The Jazz mixtape #004

Notes about update #004 of The Jazz mixtape.

Erin Dickens. What a voice! Also Dwight Trible. Wow!

Phronesis and Frankfurt Radio Big Band is a really good approach to big band music. Like it.

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The Modern mixtape #005

Notes on update #005 of The Modern mixtape.

Regarding Le Déluge d’après Poussin by Hugues Dufourt. It’s like a spectral variant of Morton Feldman. Brian Eno compares ambient music with a river that is floating by. It is always evolving and moving but from your point of view, as a observer, it is standing still. I find these qualities in both Morton Feldman and John Cage music. Le Déluge d’après Poussin is constantly changing, with new harmonies and timbres but standing still at the same time. Very beautiful.

The pianist Sabine Liebner has a atmospheric and dreamy way of playing the piano. She have done very nice recordings of both of Feldman’s late piano pieces and Cage number pieces for solo piano. Here is Tilbury by Christian Wolff.

In the second movement of Voyage into the Golden Screen Per Nørgård uses his infinity series melody for the first time. It is a fractal way that constructs a never ending infinite melody. In the second symphony it is explored even more with a tone row that consists of over 4000 notes. The result is a strange and beautiful piece of music.

Neptuni Åkrar is an orchestra piece by the Swedish composer Henrik Strindberg. The basic idea is arpeggios of natural harmonics played on string instruments. You can read a detailed description about the structure and techniques used in the piece in Swedish here. It won the Christ Johnson prize in 2007.

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The Classical mixtape #006

Notes on update #006 of The Classical mixtape.

Valses nobles et sentimentales is a piano/orchestra piece by Maurice Ravel. He first published the piano version 1911 and one year later the version for orchestra. It is dedicated to Schubert and his two collections with waltzes Valses nobles and Valses sentimentales. 

Karol Szymanowski is one of the most notable Polish composers from the 20th century. Impressionistic and modern. A favourite.

Erich Wolfgang Korngold was both a very talented classical composer and a famous and influential film music composer. The style is late romantic with a modern touch and a lyric tone.

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The Early mixtape

The Early mixtape is a playlist with music from the Medieval, Renaissance and Baroque era.

Some highlights.

Domenico Scarlatti is one of my favourite composers. A very good interpreter of his sonatas is Pierre Hantaï who have recorded four albums with Scarlatti’s sonatas.

Membra Jesu Nostri is seven cantatas, each one dedicated to one of Jesu crucified limbs, by Dieterich Buxtehude.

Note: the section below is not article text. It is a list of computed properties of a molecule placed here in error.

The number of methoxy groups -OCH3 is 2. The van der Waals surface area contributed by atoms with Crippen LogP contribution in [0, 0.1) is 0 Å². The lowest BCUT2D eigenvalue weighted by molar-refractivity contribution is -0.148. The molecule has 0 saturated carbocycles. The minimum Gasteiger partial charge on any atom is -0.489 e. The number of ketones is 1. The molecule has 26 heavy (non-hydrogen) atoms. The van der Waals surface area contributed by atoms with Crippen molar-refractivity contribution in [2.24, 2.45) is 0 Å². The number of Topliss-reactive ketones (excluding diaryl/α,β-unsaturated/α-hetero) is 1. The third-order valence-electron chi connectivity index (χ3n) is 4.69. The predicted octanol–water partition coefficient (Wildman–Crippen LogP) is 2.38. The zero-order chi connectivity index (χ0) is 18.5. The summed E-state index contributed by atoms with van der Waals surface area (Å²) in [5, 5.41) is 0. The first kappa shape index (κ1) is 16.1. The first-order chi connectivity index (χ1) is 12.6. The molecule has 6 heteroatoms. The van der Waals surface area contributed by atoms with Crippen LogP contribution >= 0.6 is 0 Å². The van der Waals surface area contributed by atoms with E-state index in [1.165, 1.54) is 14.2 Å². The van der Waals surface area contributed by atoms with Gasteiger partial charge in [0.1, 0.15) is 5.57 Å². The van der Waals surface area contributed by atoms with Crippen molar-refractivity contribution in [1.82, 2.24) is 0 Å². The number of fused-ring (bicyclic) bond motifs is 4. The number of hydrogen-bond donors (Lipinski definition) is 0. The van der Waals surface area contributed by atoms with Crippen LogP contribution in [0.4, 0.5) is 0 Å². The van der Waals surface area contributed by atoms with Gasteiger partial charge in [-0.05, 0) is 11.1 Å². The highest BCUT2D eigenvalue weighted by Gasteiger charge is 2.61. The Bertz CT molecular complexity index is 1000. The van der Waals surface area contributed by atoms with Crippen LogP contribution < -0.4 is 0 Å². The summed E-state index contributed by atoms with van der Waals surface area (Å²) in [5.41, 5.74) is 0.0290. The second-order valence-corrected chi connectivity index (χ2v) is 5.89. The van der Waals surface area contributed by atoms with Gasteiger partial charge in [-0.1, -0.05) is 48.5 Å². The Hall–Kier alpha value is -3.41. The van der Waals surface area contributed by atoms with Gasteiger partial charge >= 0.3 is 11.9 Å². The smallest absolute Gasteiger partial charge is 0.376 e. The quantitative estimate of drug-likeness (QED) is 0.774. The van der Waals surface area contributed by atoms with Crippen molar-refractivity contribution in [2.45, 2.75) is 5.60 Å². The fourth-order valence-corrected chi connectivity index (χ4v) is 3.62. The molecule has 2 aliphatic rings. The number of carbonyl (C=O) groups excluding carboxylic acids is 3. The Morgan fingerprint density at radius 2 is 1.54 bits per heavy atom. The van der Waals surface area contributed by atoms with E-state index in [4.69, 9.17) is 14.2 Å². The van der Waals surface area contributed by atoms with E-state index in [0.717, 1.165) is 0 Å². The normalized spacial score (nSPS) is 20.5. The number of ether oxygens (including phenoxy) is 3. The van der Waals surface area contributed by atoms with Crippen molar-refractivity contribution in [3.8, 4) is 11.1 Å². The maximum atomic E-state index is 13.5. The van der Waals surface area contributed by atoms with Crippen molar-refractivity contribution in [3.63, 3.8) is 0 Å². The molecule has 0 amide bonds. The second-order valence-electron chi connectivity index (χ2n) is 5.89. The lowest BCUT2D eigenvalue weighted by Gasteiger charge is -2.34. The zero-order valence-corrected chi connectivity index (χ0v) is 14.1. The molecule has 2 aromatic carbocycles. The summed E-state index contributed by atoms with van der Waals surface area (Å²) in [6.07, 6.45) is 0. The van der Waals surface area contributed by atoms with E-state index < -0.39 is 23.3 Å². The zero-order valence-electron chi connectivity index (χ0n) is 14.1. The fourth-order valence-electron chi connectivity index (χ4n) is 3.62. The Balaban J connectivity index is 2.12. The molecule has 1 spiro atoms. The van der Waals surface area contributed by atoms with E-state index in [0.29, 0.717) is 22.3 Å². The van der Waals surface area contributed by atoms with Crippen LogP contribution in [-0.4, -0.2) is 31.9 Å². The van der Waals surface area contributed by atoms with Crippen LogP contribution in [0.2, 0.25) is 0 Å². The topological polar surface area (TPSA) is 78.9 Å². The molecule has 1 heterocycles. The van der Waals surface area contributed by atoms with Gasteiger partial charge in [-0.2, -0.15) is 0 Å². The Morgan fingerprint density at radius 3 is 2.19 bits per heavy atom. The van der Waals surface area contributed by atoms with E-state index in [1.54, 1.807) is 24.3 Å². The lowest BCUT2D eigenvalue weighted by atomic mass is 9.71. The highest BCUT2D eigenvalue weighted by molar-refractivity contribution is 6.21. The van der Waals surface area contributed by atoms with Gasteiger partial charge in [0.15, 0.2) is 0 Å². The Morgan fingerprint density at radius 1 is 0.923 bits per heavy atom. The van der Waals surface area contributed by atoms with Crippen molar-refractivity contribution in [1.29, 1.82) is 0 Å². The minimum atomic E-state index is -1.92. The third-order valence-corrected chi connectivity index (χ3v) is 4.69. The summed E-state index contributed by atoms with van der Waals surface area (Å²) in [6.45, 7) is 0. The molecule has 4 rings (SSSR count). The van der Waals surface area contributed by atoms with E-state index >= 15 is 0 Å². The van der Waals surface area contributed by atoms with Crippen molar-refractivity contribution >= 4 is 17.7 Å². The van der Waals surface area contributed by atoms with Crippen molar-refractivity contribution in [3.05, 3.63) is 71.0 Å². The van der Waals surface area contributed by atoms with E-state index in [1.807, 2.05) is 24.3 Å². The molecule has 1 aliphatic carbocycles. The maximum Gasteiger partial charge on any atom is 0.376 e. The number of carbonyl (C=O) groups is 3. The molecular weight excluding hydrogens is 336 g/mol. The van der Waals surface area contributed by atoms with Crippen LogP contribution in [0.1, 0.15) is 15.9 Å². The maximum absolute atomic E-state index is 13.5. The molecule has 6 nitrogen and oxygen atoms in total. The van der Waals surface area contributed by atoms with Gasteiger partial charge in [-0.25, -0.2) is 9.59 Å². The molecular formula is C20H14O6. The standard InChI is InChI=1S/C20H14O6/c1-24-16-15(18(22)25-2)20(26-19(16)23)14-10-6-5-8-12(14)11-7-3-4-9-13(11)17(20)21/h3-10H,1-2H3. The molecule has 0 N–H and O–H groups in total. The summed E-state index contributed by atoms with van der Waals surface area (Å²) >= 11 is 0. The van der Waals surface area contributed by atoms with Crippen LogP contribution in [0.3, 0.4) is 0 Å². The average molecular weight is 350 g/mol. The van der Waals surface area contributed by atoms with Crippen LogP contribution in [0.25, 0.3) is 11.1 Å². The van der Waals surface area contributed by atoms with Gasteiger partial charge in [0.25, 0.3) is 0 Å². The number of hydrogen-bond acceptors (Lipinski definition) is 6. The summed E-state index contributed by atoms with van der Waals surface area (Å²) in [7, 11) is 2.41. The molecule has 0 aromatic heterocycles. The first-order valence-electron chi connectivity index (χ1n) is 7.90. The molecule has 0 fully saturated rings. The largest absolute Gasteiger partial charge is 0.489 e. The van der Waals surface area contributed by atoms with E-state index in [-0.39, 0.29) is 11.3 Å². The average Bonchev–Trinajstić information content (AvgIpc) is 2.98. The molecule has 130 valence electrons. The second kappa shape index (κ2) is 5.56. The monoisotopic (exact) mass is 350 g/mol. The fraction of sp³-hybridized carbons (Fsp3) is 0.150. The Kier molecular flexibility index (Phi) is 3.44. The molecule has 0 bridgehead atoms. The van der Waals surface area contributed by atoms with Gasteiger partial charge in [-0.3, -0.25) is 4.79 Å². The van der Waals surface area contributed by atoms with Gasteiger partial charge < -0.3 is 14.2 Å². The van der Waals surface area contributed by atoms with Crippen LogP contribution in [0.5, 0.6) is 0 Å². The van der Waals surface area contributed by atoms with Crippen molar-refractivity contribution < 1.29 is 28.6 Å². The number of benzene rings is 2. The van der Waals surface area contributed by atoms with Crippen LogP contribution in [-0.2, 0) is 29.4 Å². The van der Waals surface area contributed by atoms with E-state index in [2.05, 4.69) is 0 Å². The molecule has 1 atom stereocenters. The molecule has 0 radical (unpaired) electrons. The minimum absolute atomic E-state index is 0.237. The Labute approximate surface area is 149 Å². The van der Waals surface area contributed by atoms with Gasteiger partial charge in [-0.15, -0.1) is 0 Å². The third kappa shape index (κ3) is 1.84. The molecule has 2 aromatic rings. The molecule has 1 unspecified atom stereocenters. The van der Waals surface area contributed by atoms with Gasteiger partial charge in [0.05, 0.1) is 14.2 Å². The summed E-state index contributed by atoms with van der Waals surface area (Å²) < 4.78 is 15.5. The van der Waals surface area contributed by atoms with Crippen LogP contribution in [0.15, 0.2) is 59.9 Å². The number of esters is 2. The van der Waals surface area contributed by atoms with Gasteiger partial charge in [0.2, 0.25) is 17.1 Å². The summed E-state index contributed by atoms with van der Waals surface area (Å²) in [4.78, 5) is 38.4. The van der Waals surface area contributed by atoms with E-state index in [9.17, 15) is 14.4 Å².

Graindelavoix astonishing recording of Guillaume de Machaut Messe de Nostre Dame.

Claudio Monteverdi stands between the Renaissance and Baroque Era. The music is both bold beautiful.

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The Classical Boost mixtape

Yet another mood playlist. This time a sort of energy boost playlist. A bit cheesy but I think it serves it’s purpose.

The tricky thing with mood / moment playlists is that the purpose is to accompany an activity, and not take overhand. I am therefor trying a technique both in this playlist and The Classical Dinner mixtape where I work with a large pool of similar tracks and then do a random selection out of that pool.

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The Classical mixtape #005

Notes on update #005 of The Classical mixtape.

Ernst Krenek is one of the twelve tone composers that followed and was inspired by Schoenberg and the second Vienna School. Originally from Austria but later moved to America. I really like the lyric qualities and almost romantic tone of his music. One very nice work is the Lamentatio Jeremiae prophetae which combines twelve tone techniques and Renaissance style counterpoint.

Tapiola was Sibelius last orchestral work. It is a truly astonishing work. The general feeling is that the music doesn’t move forward. One reason is the beautiful harmony and orchestration. It is quite impressionistic. Like a darker variant of Debussy with the forest instead of the sea. Another reason is the form. The music is rolling back and forth with a few outbursts that really doesn’t lead forward.

The seventh part of Schumann’s Waldszenen, Vogel als Prophet, is really a fantastic piece. Thoughtful and almost Jazzy. Reminds me a bit of Prélude by Ravel.

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